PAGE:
Deftones, the second headlining band, performed after Future on the Franklin Mountain Stage. Despite them being a hyped band to watch, they did not attract the crowd expected for a headlining group. Nonetheless, Deftones were so enthusiastic throughout their set. They mashed heavy rock with clashing vocals, which excited the mature crowd greatly. Mixing things up by playing tracks off their new album, “Gore,” while still playing songs from almost six years ago was a pleasure.

To finish off the night, Carnage took the main stage to close out the first day of the festival. Opening with Carnage, Madeintyo brought to the stage his party-filled rap rhymes. It was exciting for the crowd to see Carnage bring him out as his special guest, and the entire block was singing along to “Uber Everywhere.” After he got into his set, Carnage stopped and admired the enormous crowd. He said, “This is the city I’ve waited to come back to for two years. I hear this city is filled with some crazy Latinos.” Carnage played everything, from deep house, to trap bangers, and even shot out some popular hip-hop songs.

In between acts, there was plenty to do around the festival grounds. Street artists dabbed with unique art twists and presented it to the public. Festivalgoers were able to get their face and body painted at different booths to be in theme with Neon Desert. Also, there were plenty of places to take NDMF-inspired photos, a multitude of food trucks, an entire block dedicated to drink stations and more.

The second day of Neon Desert will feature a diverse mix of popular artists, ranging from A$AP Ferg, Tiesto, Daddy Yankee and Ludacris, while also mixing up-and-coming talent, like Trill Sammy, Alunageorge and Duke Dumont. Gates for the second day will open at 3 p.m.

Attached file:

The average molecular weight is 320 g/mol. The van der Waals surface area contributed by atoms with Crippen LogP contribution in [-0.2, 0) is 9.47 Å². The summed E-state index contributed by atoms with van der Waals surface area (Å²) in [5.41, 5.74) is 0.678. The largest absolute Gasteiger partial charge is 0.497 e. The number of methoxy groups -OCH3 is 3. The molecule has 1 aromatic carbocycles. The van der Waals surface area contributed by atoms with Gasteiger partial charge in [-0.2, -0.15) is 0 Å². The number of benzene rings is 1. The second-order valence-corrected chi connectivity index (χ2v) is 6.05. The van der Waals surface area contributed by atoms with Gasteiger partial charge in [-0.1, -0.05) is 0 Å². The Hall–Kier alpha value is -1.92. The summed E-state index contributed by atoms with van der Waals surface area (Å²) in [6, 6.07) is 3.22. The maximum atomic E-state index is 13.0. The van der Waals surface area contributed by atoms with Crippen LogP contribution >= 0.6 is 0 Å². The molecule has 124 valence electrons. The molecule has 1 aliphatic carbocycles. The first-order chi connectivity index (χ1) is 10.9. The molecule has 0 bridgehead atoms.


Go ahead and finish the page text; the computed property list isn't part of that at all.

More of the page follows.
Adrian Broaddus may be reached at [email protected].


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About the Contributors
Adrian Broaddus, Sports Editor
Adrian Broaddus is the sports editor for The Prospector. He is a junior multimedia journalism major with a minor in political science.   Adrian was born and raised in El Paso, TX, and is a graduate of Franklin high school. He entered college in the fall of 2015 in hopes to better his career in journalism.   Along with sports, Adrian enjoys writing music reviews, perspective columns and news stories on politics.   Although he is pursuing his degree in journalism, Adrian would like to go to law school and be an attorney while doing part-time work in journalism.  
Michaela Román
Michaela Román, Editor-in-Chief
Michaela is a Senior Digital Media Production major at The University of Texas at El Paso. As the Editor-in-Chief, and former Photo Editor of The Prospector, she has learned to stay organized, manage a staff of writers and photographers, meet deadlines, cover events and network with others. She also has freelance experience and a personal photography business. Michaela aspires to work as an editor for a large media outlet and one day go to graduate school to teach photojournalism.
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Artists energize crowd on day one of Neon Desert Music Festival